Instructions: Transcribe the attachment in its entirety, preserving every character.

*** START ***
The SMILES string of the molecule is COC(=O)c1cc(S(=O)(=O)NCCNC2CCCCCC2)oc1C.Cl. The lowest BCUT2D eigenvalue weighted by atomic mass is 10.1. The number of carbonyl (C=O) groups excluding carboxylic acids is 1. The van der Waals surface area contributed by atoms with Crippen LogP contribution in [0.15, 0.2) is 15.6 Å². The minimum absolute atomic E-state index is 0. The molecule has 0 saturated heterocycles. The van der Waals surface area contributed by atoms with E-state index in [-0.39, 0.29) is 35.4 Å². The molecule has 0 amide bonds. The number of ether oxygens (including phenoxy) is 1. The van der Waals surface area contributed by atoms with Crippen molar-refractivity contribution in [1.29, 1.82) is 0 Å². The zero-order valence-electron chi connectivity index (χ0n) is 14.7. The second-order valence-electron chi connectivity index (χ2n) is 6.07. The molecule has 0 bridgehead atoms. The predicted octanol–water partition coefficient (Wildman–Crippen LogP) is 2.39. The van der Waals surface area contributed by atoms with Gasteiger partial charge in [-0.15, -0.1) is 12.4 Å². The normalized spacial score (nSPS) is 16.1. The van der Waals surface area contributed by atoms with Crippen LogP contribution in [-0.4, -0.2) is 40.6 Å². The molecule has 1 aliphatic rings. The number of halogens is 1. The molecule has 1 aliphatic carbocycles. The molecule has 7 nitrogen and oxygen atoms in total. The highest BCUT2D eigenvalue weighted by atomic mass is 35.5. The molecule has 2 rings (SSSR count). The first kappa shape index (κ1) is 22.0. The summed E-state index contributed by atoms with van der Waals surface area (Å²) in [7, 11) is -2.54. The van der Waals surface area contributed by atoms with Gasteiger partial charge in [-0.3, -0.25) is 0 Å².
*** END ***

The SMILES string of the molecule is COC(=O)c1cc(S(=O)(=O)NCCNC2CCCCCC2)oc1C.Cl. The lowest BCUT2D eigenvalue weighted by atomic mass is 10.1. The number of carbonyl (C=O) groups excluding carboxylic acids is 1. The van der Waals surface area contributed by atoms with Crippen LogP contribution in [0.15, 0.2) is 15.6 Å². The minimum absolute atomic E-state index is 0. The molecule has 0 saturated heterocycles. The van der Waals surface area contributed by atoms with E-state index in [-0.39, 0.29) is 35.4 Å². The molecule has 0 amide bonds. The number of ether oxygens (including phenoxy) is 1. The van der Waals surface area contributed by atoms with Crippen molar-refractivity contribution in [1.29, 1.82) is 0 Å². The zero-order valence-electron chi connectivity index (χ0n) is 14.7. The second-order valence-electron chi connectivity index (χ2n) is 6.07. The molecule has 0 bridgehead atoms. The predicted octanol–water partition coefficient (Wildman–Crippen LogP) is 2.39. The van der Waals surface area contributed by atoms with Gasteiger partial charge in [-0.15, -0.1) is 12.4 Å². The normalized spacial score (nSPS) is 16.1. The van der Waals surface area contributed by atoms with Crippen LogP contribution in [-0.4, -0.2) is 40.6 Å². The molecule has 1 aliphatic rings. The number of halogens is 1. The molecule has 1 aliphatic carbocycles. The molecule has 7 nitrogen and oxygen atoms in total. The highest BCUT2D eigenvalue weighted by atomic mass is 35.5. The molecule has 2 rings (SSSR count). The first kappa shape index (κ1) is 22.0. The summed E-state index contributed by atoms with van der Waals surface area (Å²) in [7, 11) is -2.54. The van der Waals surface area contributed by atoms with Gasteiger partial charge in [-0.3, -0.25) is 0 Å².